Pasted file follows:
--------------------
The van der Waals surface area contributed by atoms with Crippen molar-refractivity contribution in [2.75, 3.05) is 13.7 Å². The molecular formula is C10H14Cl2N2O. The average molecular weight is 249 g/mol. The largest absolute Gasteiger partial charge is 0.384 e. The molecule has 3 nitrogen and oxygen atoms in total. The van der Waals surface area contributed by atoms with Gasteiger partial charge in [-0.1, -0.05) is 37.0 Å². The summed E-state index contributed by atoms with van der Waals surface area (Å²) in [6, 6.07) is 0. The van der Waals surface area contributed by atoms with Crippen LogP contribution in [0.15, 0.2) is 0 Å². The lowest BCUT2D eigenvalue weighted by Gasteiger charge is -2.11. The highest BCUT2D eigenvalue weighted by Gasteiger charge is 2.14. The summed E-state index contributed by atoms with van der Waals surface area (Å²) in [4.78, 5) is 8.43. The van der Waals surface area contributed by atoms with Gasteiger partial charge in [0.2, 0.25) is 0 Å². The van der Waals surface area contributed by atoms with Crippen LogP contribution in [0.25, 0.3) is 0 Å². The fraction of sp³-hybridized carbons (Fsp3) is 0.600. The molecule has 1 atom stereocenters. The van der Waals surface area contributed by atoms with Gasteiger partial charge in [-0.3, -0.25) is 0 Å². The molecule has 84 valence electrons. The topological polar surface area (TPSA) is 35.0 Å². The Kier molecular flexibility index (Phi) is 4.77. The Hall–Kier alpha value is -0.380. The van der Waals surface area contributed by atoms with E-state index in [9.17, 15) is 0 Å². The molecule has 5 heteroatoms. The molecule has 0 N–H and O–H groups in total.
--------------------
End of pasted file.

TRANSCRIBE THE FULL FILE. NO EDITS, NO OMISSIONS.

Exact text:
The van der Waals surface area contributed by atoms with Crippen molar-refractivity contribution in [2.75, 3.05) is 13.7 Å². The molecular formula is C10H14Cl2N2O. The average molecular weight is 249 g/mol. The largest absolute Gasteiger partial charge is 0.384 e. The molecule has 3 nitrogen and oxygen atoms in total. The van der Waals surface area contributed by atoms with Gasteiger partial charge in [-0.1, -0.05) is 37.0 Å². The summed E-state index contributed by atoms with van der Waals surface area (Å²) in [6, 6.07) is 0. The van der Waals surface area contributed by atoms with Crippen LogP contribution in [0.15, 0.2) is 0 Å². The lowest BCUT2D eigenvalue weighted by Gasteiger charge is -2.11. The highest BCUT2D eigenvalue weighted by Gasteiger charge is 2.14. The summed E-state index contributed by atoms with van der Waals surface area (Å²) in [4.78, 5) is 8.43. The van der Waals surface area contributed by atoms with Gasteiger partial charge in [0.2, 0.25) is 0 Å². The van der Waals surface area contributed by atoms with Crippen LogP contribution in [0.25, 0.3) is 0 Å². The fraction of sp³-hybridized carbons (Fsp3) is 0.600. The molecule has 1 atom stereocenters. The van der Waals surface area contributed by atoms with Gasteiger partial charge in [-0.3, -0.25) is 0 Å². The molecule has 84 valence electrons. The topological polar surface area (TPSA) is 35.0 Å². The Kier molecular flexibility index (Phi) is 4.77. The Hall–Kier alpha value is -0.380. The van der Waals surface area contributed by atoms with E-state index in [9.17, 15) is 0 Å². The molecule has 5 heteroatoms. The molecule has 0 N–H and O–H groups in total.